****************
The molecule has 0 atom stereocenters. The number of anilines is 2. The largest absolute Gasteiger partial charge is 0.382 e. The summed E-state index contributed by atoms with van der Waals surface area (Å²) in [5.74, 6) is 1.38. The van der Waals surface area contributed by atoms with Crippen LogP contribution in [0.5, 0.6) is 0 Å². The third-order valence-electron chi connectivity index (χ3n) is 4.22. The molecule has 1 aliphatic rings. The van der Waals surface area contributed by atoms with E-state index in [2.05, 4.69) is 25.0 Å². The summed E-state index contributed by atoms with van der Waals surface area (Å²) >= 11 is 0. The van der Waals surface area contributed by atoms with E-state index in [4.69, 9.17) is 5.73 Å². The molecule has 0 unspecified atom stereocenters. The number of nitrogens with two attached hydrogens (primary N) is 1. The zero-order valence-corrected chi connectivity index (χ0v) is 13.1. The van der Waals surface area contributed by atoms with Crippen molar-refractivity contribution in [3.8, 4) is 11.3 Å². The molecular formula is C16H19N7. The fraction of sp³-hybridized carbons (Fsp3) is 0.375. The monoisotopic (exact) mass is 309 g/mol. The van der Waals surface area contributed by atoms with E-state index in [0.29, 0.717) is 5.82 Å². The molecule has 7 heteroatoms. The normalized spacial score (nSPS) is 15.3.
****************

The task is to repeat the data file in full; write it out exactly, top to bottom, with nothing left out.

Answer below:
The molecule has 0 atom stereocenters. The number of anilines is 2. The largest absolute Gasteiger partial charge is 0.382 e. The summed E-state index contributed by atoms with van der Waals surface area (Å²) in [5.74, 6) is 1.38. The van der Waals surface area contributed by atoms with Crippen LogP contribution in [0.5, 0.6) is 0 Å². The third-order valence-electron chi connectivity index (χ3n) is 4.22. The molecule has 1 aliphatic rings. The van der Waals surface area contributed by atoms with E-state index in [2.05, 4.69) is 25.0 Å². The summed E-state index contributed by atoms with van der Waals surface area (Å²) >= 11 is 0. The van der Waals surface area contributed by atoms with E-state index in [4.69, 9.17) is 5.73 Å². The molecule has 0 unspecified atom stereocenters. The number of nitrogens with two attached hydrogens (primary N) is 1. The zero-order valence-corrected chi connectivity index (χ0v) is 13.1. The van der Waals surface area contributed by atoms with Crippen molar-refractivity contribution in [3.8, 4) is 11.3 Å². The molecular formula is C16H19N7. The fraction of sp³-hybridized carbons (Fsp3) is 0.375. The monoisotopic (exact) mass is 309 g/mol. The van der Waals surface area contributed by atoms with E-state index in [0.29, 0.717) is 5.82 Å². The molecule has 7 heteroatoms. The normalized spacial score (nSPS) is 15.3.